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“Your English isn’t good enough” — and other misconceptions about EAL speakers

Reassurance for my fellow non-native English speakers
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SHANNA HUNTER/THE VARSITY
SHANNA HUNTER/THE VARSITY

Have you ever been in a situation where you were made to feel like your English wasn’t “good enough?” Have you been reluctant to participate in a conversation because you thought you wouldn’t be understood? Contrarily, has anyone ever told you, “I’m really surprised your English is good?” If so, this article is for you. 

English is my second language. I became a fluent English speaker in the third grade, so it’s been a while since I’ve thought about the struggles that accompanied the process of learning the language. On March 17, however, I was prompted to remember my journey while attending Overcoming the Messaging That Your English ‘Isn’t Good Enough,’ a seminar hosted by U of T Student Life. The event was designed for international students, multilingual students, newcomers to Canada, and students who use English as an additional language (EAL). It covered topics like the legitimacy of World Englishes, accents, dialects, and the benefits of multilingualism in academic settings. 

I moved to Canada when I was in elementary school. Back then, some of my teachers had an ‘English-only rule,’ meaning that, in class, we were forbidden from speaking any language other than English. I understand that these teachers perhaps intended to help us learn English more quickly by fully immersing us into an English-speaking environment. In hindsight, however, all this rule did was take away my confidence in communicating altogether. 

The English-only policy’s biggest flaw became evident on the occasion that I got bullied or fought with a classmate. The fight itself wasn’t a major issue; kids fight all the time. But because I wasn’t fully familiar with the English language yet, I didn’t have the vocabulary to defend or explain myself. Even if I did, I felt embarrassed that I might not be speaking correctly, which would make teachers regard me as unintelligent. 

Thinking back, I wish I’d known that my intelligence didn’t equate to my familiarity with one specific language. It’s never too late to share that knowledge with someone else, though, which is why I’m writing this article.

This brings me to the topic of accents. If you’re an EAL speaker, it can be helpful to know that accent and pronunciation are terms that are completely unrelated from one another. While pronunciation refers to how we say a specific word, an accent is the melody of spoken language, which is unique to each person. As learning strategist and host of the seminar, Yaseen Ali, said, “Everyone has an accent. It’s just there’s a hierarchy that accents are positioned on.”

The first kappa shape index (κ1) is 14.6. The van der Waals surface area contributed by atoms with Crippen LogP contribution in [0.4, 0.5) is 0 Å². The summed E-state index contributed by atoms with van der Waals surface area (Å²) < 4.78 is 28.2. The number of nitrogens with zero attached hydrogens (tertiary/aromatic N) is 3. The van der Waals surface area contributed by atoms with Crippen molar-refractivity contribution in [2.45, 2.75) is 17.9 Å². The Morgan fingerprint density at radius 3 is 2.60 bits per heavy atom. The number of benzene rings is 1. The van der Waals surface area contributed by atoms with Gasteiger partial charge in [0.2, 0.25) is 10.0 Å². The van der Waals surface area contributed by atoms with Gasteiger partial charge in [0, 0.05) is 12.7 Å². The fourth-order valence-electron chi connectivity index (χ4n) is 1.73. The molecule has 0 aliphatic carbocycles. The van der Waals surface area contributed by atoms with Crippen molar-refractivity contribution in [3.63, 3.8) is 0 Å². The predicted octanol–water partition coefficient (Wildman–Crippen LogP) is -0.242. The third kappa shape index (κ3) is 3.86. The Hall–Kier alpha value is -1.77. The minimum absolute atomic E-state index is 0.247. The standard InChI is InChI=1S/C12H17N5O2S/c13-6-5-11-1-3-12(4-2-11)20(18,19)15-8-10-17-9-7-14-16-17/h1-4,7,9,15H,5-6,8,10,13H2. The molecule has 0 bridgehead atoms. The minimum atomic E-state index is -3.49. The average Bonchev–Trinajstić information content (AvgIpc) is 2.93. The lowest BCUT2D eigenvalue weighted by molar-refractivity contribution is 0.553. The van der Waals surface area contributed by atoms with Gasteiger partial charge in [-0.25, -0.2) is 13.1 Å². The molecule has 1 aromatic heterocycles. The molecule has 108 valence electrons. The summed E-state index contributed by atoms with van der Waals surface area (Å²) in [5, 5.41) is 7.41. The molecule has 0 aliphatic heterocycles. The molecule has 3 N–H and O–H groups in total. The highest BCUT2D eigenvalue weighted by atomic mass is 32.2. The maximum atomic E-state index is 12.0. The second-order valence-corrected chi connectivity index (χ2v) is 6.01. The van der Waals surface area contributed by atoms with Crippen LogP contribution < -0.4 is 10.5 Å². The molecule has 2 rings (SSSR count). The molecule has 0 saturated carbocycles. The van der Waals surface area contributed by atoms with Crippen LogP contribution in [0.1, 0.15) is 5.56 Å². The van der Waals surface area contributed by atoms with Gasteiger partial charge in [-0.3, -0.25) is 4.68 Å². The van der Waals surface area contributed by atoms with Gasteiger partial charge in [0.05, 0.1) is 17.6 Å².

For many of us who’ve immigrated into an English-speaking country, a prevalent experience is feeling embarrassed by our accents. This is also a point that Ali brought up: “Having an accent is like having a fingerprint, [because] it’s so unique, and it’s so specific to you.” 

Ali also added that, out of the world’s two billion English speakers, the majority speak it as their second language. This has led to a concept known as ‘translanguaging,’ which refers to using elements and vocabulary of two different languages to communicate. Keeping variations of speech such as ‘Spanglish’ in mind, does it even matter if you pronounce English words with an accent? 

Moreover, multilingualism is a desirable trait. On a basic level, speaking another language can help you connect with members of your community and your family members. But it also lets you communicate with a bigger range of people, which can turn your dating pool into an ocean. In 2017, dating site Elite Singles and language learning app Babbel surveyed 450 Canadians and found that 82 per cent were more attracted to people who could speak another language.

There are also some expressions, feelings, and thoughts that can only be appropriately conveyed in specific languages. Being multilingual can promote an additional worldview, as it gives you the ability to understand concepts that would otherwise be lost in translation. 

Lastly, multilingualism exposes people to many more career opportunities. Studies have shown that multilingual individuals are able to switch tasks more quickly and easily than monolinguals. They’re also better equipped to process information efficiently and simply. This might be why, over the past five years, demand for bilingual workers in America has more than doubled. Overall, your ability to speak two or more languages can give you a leg up during hiring processes.

Attending Overcoming the Messaging That Your English ‘Isn’t Good Enough’ helped me better navigate misconceptions that have impacted my confidence in language learning. While in the past I’ve believed that it was my responsibility to prolong talks with a native English speaker, I’ve realized that all conversations should be a joint effort to understand one another. My teachers should have put in more effort to understand me in class, rather than to expect me to instantly articulate my thoughts thoroughly.My advice to anyone experiencing the same obstacles I did is this: stop being apologetic for having an accent, confusing the grammar in a sentence, and occasionally being unable to get your message across. The experience you bring to the English language makes you unique and that’s as good as it needs to be.